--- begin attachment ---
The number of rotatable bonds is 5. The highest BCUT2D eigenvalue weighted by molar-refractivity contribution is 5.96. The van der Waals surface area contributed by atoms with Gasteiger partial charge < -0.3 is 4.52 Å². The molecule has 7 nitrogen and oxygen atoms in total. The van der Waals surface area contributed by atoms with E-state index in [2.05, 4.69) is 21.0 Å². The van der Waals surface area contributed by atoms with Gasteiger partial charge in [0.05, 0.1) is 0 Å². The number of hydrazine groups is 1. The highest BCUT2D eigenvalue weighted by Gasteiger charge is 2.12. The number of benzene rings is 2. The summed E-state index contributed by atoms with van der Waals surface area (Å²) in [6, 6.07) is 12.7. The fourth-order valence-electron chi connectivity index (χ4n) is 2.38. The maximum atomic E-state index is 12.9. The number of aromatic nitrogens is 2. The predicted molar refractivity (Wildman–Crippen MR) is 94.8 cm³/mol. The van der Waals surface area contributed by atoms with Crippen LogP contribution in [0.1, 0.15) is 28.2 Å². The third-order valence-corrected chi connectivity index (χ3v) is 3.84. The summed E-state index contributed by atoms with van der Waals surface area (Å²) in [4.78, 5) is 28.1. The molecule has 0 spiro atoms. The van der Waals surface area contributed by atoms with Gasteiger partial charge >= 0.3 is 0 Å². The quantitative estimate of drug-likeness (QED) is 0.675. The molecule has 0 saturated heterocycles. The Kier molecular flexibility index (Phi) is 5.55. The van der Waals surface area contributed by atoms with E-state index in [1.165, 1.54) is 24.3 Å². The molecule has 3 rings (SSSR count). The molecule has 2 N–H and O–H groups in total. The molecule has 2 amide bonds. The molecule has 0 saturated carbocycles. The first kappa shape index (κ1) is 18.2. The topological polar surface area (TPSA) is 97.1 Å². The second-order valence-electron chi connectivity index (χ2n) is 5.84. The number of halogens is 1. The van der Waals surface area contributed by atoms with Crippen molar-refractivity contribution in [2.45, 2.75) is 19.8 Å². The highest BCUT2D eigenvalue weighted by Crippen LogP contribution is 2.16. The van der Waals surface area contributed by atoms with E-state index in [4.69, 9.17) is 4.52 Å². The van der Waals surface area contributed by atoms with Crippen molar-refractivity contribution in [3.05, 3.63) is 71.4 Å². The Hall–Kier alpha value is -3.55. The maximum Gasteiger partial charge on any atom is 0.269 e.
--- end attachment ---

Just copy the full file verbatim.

The number of rotatable bonds is 5. The highest BCUT2D eigenvalue weighted by molar-refractivity contribution is 5.96. The van der Waals surface area contributed by atoms with Gasteiger partial charge < -0.3 is 4.52 Å². The molecule has 7 nitrogen and oxygen atoms in total. The van der Waals surface area contributed by atoms with E-state index in [2.05, 4.69) is 21.0 Å². The van der Waals surface area contributed by atoms with Gasteiger partial charge in [0.05, 0.1) is 0 Å². The number of hydrazine groups is 1. The highest BCUT2D eigenvalue weighted by Gasteiger charge is 2.12. The number of benzene rings is 2. The summed E-state index contributed by atoms with van der Waals surface area (Å²) in [6, 6.07) is 12.7. The fourth-order valence-electron chi connectivity index (χ4n) is 2.38. The maximum atomic E-state index is 12.9. The number of aromatic nitrogens is 2. The predicted molar refractivity (Wildman–Crippen MR) is 94.8 cm³/mol. The van der Waals surface area contributed by atoms with Crippen LogP contribution in [0.1, 0.15) is 28.2 Å². The third-order valence-corrected chi connectivity index (χ3v) is 3.84. The summed E-state index contributed by atoms with van der Waals surface area (Å²) in [4.78, 5) is 28.1. The molecule has 0 spiro atoms. The van der Waals surface area contributed by atoms with Gasteiger partial charge >= 0.3 is 0 Å². The quantitative estimate of drug-likeness (QED) is 0.675. The molecule has 0 saturated heterocycles. The Kier molecular flexibility index (Phi) is 5.55. The van der Waals surface area contributed by atoms with E-state index in [1.165, 1.54) is 24.3 Å². The molecule has 3 rings (SSSR count). The molecule has 2 N–H and O–H groups in total. The molecule has 2 amide bonds. The molecule has 0 saturated carbocycles. The first kappa shape index (κ1) is 18.2. The topological polar surface area (TPSA) is 97.1 Å². The second-order valence-electron chi connectivity index (χ2n) is 5.84. The number of halogens is 1. The van der Waals surface area contributed by atoms with Crippen molar-refractivity contribution in [2.45, 2.75) is 19.8 Å². The highest BCUT2D eigenvalue weighted by Crippen LogP contribution is 2.16. The van der Waals surface area contributed by atoms with E-state index in [4.69, 9.17) is 4.52 Å². The van der Waals surface area contributed by atoms with Crippen molar-refractivity contribution in [3.05, 3.63) is 71.4 Å². The Hall–Kier alpha value is -3.55. The maximum Gasteiger partial charge on any atom is 0.269 e.